in WWW Security List Archive
daemon@ATHENA.MIT.EDU (John Hemming - Chief Executive Mar)
Tue Feb 28 11:35:48 1995
From: John Hemming - Chief Executive MarketNet <firstname.lastname@example.org>
Date: Tue, 28 Feb 95 12:43:33 -800
At MarketNet we implemented SSL in our browser (version 0.00001 1/2 pre beta)
about a month ago.
There are a number of issues for people who do not live in
1. SSLREF is not available for Non-US Citizens
2. RSAREF is not exportable
3. The Netscape client only accepts certificates signed
by a limited number of authorities (RSA, Netscape and
I think MCI).
4. Terisa have export constraints as well.
To implement SSL you need:
1. ASN.1 encoding and decoding - not difficult
2. MD5 routine (available in public domain)
3. RC4 routine (also available in public domain even though
the US government does not want it exported.)
4. Big number routines to do the x ** y mod z calculations.
RSAREF is also not exportable (although it is available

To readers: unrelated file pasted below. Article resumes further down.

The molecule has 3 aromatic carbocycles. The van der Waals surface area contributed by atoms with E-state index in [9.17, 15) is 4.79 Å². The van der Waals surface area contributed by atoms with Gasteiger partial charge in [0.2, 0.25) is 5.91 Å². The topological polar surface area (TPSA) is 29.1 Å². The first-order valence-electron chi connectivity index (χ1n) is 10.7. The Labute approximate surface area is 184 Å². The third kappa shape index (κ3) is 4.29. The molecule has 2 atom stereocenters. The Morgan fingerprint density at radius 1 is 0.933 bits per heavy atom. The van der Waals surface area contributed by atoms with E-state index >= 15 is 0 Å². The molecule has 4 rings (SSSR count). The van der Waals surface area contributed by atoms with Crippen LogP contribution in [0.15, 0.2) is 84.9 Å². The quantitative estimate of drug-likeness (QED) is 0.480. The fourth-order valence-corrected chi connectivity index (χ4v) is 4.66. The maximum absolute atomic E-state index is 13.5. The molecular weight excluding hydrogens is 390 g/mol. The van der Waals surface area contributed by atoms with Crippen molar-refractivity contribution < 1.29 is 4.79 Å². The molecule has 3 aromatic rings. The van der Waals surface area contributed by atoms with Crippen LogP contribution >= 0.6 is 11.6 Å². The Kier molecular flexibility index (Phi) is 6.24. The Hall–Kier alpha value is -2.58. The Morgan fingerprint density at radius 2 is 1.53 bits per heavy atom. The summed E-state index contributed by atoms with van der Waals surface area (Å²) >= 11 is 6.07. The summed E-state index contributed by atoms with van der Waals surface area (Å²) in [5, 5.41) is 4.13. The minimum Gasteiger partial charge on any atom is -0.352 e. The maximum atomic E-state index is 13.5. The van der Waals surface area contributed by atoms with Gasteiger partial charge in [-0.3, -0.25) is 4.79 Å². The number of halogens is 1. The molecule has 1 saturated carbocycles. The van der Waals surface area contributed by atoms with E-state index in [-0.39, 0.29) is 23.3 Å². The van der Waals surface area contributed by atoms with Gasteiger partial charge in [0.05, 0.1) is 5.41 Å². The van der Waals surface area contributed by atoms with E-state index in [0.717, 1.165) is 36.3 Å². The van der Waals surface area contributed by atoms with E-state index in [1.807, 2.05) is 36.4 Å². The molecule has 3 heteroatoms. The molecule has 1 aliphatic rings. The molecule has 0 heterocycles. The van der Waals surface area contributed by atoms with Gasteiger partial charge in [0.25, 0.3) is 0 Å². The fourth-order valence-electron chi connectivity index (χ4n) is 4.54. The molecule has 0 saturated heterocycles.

in many places) These are not that difficult, but
need work to make them run in an adequate time.
You will then encounter a problem in that the Netscape Client
only supports certs signed by RSA etc. This, however, is
being considered by Netscape.
Our Client is not very clever (at the moment), but it does
not currently authenticate the server which means that it allows
a secure conversation (trusting that you are talking to the
right server) which gets round the certification issue.
Generally we have found Netscape helpful in getting our
implementation of SSL to work, but there are still a number
of commercial issues that need to be resolved before the
product can be available on a world wide basis.
In the UK mathematical forumulae cannot be patented which
I believe is the case in many other countries. There is,
therefore, no constraint in those countries given code that
performs the optimised big number calculations.
We are currently solving the big number problems by throwing
hardware at the solution and are working on better optimisations,
but if anyone has some commercially available big number routines
that we can obtain a licence for we would be grateful. Twill
save me a few more days testing (already done most of the coding).
More info at http://mkn.co.uk/